The Supreme Court hears campaign-finance reform. All day.
Listen to Dahlia Lithwick discuss this topic on NPR'sDay to Day.
Ted Olson, defending the law, talks about a century's worth of efforts to "curb the corrupting influence" of big money in elections that serves only to highlight the fact that a century's worth of reform is really not working. "Is every problem solvable?" asks Scalia, whimsically—if he is capable of whimsy. He is capable of quoting the First Amendment, however, which he now does again. And he points out that there is no free speech exception in the Constitution for "malefactors of great wealth." Then he and Olson spar over the possibility that Congress simply enacted BCRA to protect incumbents from challengers.
"Incumbents were doing very well under the old system," replies Olson, since 98 percent are re-elected. Scalia provokes him yet more: "Perhaps we shouldn't be so deferential to Congress ... where Congress is being self-interested." Olson argues that there is something wrong when, as was the case with the $500 million in soft money raised in the 2000 election cycle, 60 percent came from just 800 donors. Shortly thereafter, Olson proves that there really is a vast right-wing conspiracy when he refers, more than once, to his opponent in this case as "Justice Starr." He catches himself and quips, "I guess you'll have to wait."
Olson cites the bane of "the breakfasts, the lunches, the receptions, the dinners ... the relentless pursuit of big contributions." But Rehnquist cuts in to say that it's not a permissible basis for restricting free speech that congressmen are "tired of having to go to breakfast." Scalia coyly asks for some evidence that big donors actually purchased votes with these breakfasts.
Seth Waxman, who represents McCain, Feingold, and a host of other senatorial notables, is similarly asked to adduce proof that there are quid pro quos for the big money. This is so silly, it renders Waxman almost speechless. He concludes by quoting Scalia's question, "Is every problem solvable?" and says that the case is a "dialectic between people who want to use money to influence government and people who want to preserve faith in the system."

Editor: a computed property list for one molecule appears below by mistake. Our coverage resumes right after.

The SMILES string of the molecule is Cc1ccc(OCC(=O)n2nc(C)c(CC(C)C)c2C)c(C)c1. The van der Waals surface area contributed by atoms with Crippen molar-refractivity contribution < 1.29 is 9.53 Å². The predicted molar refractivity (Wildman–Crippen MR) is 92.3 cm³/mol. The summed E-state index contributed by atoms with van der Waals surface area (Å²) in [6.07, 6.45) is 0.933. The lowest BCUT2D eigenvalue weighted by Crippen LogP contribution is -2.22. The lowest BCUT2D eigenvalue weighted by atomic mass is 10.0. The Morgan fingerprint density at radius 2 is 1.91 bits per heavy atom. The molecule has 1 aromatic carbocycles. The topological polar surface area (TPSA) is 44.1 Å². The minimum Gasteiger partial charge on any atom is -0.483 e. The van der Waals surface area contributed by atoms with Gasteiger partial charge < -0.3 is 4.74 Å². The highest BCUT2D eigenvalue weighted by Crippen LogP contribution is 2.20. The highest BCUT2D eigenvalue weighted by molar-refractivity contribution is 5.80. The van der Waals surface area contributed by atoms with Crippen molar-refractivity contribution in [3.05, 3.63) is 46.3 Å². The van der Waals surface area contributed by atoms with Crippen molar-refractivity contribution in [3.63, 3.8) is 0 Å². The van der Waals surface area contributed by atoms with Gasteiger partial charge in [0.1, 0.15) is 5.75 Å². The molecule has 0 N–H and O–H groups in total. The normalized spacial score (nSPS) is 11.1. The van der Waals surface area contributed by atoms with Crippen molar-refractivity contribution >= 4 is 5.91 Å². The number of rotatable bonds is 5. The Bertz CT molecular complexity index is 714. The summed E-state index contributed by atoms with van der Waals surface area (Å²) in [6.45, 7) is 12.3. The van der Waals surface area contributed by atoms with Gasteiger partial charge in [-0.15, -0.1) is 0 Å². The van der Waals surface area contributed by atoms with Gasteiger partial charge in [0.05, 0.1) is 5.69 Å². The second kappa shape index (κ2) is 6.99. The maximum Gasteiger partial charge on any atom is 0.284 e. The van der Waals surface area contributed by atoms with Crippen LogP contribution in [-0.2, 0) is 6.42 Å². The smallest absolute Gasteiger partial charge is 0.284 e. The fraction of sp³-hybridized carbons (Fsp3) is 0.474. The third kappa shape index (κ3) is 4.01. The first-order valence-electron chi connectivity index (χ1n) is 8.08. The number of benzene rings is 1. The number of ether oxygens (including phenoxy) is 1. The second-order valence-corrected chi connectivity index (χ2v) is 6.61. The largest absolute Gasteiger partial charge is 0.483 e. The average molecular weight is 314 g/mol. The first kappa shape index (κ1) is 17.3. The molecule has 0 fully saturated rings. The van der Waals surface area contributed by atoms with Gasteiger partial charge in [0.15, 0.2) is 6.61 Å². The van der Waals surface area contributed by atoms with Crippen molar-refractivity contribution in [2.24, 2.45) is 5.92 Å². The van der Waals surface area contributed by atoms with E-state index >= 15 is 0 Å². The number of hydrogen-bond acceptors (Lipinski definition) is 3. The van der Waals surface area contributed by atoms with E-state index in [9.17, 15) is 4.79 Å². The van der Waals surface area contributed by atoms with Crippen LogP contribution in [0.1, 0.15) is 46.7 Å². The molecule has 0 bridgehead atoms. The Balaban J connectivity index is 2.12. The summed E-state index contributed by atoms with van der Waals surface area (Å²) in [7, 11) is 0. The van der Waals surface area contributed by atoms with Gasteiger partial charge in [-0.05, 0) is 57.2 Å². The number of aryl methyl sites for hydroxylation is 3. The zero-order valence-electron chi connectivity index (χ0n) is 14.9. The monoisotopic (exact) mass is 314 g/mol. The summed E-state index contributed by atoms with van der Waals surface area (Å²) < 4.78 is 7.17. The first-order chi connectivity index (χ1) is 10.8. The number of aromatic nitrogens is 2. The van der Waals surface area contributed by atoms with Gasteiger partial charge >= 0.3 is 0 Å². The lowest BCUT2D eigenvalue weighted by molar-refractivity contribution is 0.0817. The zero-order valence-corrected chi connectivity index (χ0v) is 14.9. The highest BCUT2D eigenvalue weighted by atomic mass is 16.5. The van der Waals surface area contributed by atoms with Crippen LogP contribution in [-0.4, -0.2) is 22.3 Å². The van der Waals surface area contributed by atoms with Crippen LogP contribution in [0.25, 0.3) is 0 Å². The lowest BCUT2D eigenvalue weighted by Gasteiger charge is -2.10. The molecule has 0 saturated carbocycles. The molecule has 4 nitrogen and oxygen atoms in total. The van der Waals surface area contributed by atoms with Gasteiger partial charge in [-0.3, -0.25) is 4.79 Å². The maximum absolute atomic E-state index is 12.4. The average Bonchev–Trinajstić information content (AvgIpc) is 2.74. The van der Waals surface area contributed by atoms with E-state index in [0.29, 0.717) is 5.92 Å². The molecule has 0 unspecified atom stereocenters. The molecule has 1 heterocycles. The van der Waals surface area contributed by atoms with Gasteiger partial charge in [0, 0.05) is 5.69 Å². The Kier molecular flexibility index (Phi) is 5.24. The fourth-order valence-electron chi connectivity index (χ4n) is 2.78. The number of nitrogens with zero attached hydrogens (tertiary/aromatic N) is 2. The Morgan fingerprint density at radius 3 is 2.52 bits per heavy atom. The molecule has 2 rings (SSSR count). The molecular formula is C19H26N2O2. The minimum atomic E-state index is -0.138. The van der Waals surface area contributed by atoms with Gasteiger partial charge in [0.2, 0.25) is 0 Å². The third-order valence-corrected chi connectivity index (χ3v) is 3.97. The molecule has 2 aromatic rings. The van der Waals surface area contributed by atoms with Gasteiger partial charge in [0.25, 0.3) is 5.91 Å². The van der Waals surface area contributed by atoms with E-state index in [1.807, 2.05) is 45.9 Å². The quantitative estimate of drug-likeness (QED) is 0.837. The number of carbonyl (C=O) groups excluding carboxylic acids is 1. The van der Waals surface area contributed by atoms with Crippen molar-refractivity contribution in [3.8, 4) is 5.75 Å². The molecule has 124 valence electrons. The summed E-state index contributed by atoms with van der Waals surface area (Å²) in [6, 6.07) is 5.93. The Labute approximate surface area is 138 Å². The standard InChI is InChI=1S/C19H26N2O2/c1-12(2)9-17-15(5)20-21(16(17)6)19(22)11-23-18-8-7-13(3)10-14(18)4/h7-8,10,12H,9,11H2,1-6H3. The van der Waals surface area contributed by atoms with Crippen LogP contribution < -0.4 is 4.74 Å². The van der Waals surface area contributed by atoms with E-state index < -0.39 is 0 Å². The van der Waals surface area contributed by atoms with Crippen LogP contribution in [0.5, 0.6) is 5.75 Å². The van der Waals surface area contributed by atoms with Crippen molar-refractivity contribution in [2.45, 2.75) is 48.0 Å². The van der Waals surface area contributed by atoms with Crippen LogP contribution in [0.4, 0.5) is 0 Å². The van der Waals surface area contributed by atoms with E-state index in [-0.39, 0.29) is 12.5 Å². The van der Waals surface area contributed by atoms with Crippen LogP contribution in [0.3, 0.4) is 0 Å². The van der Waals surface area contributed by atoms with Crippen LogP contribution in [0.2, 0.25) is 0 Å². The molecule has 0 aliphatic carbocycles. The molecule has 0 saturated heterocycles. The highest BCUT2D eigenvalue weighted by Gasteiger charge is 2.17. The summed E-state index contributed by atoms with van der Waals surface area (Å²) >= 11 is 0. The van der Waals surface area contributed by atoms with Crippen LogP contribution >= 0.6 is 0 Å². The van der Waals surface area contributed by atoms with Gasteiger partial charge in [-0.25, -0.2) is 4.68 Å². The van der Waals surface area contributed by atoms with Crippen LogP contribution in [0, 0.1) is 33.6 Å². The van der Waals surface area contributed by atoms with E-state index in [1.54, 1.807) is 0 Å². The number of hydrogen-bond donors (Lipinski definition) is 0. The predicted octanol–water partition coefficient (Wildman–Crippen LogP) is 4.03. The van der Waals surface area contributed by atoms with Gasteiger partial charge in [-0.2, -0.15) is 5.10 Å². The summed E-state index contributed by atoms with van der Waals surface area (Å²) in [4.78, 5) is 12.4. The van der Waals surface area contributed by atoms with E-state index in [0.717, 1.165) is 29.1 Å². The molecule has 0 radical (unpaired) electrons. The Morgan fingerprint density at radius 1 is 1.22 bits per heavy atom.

Well, he gets my vote. Rehnquist remains unmoved.
The chief forgets to give Burchfield his rebuttal time, so he gets it after lunch. And lunch features three women simultaneously operating breast pumps in the Employee Restroom on the first floor of the court. I just thought the chief justice would like to know that.
After lunch, we examine "issue ads" that have sprung up after Buckley. Issue ads pretend they are not saying "Vote for Homer," even while they are saying "Ned Flanders is soft on crime, mishandles state finances, and likes little boys." Floyd Abrams, representing McConnell, is a big fan of such ads—or at least he's not a fan of the false distinction between such ads and "Express advocacy ads" ("Vote for Ned!") that has pervaded the law for 25 years. Kennedy asks why not just "junk Buckley and start anew?" Say it with me now: Stare decisis—the doctrine that says you don't junk old cases lightly.
Breyer points out that such ads are not forbidden under the law, they just need to be paid for through a PAC and not corporations and unions. Abrams contends that PACs just can't raise as much money as corporations and unions. (We'll spend all afternoon arguing this point.) There is some discussion of whether an ad that says "Call Mayor Quimby and tell him ..." is an issue ad or an advocacy ad. Abrams is of the opinion that such ads really want people to make phone calls. The rest of us suspect that these ads are telling us to vote for Not Quimby.
Laurence Gold gets up to represent the AFL-CIO—also opponents of BCRA. He talks for about 35 seconds before Scalia cuts him off. "Are you Laurence Gold?" he asks. Yes, says Mr. Gold. "You're not the Laurence Gold I was expecting," says Scalia.
Gold also argues that PACs simply can't raise much money. Then Jay Sekulow argues against the provision of the law prohibiting minors from making contributions (such contributions often being From Dad). He seems to agree with Breyer that 6-month-olds can constitutionally be barred from donating funds to political parties.
Dahlia Lithwick writes about the courts and the law for Slate.